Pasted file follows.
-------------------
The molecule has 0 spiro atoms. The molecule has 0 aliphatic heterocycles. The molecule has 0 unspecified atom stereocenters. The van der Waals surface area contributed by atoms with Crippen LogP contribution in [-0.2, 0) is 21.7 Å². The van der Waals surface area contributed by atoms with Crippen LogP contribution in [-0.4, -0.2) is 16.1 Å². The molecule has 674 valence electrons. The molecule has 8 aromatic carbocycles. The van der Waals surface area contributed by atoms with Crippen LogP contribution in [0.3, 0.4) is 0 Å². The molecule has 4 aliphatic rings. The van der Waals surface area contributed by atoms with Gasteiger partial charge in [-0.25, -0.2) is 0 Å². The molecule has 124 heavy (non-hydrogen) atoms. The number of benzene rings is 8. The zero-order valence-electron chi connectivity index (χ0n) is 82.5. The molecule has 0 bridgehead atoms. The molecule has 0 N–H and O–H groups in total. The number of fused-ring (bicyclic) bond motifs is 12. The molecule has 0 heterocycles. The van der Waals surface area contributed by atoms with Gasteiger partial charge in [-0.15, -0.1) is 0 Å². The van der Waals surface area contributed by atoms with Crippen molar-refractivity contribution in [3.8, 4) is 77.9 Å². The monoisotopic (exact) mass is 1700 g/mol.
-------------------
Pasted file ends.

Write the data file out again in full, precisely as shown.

The molecule has 0 spiro atoms. The molecule has 0 aliphatic heterocycles. The molecule has 0 unspecified atom stereocenters. The van der Waals surface area contributed by atoms with Crippen LogP contribution in [-0.2, 0) is 21.7 Å². The van der Waals surface area contributed by atoms with Crippen LogP contribution in [-0.4, -0.2) is 16.1 Å². The molecule has 674 valence electrons. The molecule has 8 aromatic carbocycles. The van der Waals surface area contributed by atoms with Crippen LogP contribution in [0.3, 0.4) is 0 Å². The molecule has 4 aliphatic rings. The van der Waals surface area contributed by atoms with Gasteiger partial charge in [-0.25, -0.2) is 0 Å². The molecule has 124 heavy (non-hydrogen) atoms. The number of benzene rings is 8. The zero-order valence-electron chi connectivity index (χ0n) is 82.5. The molecule has 0 bridgehead atoms. The molecule has 0 N–H and O–H groups in total. The number of fused-ring (bicyclic) bond motifs is 12. The molecule has 0 heterocycles. The van der Waals surface area contributed by atoms with Gasteiger partial charge in [-0.15, -0.1) is 0 Å². The van der Waals surface area contributed by atoms with Crippen molar-refractivity contribution in [3.8, 4) is 77.9 Å². The monoisotopic (exact) mass is 1700 g/mol.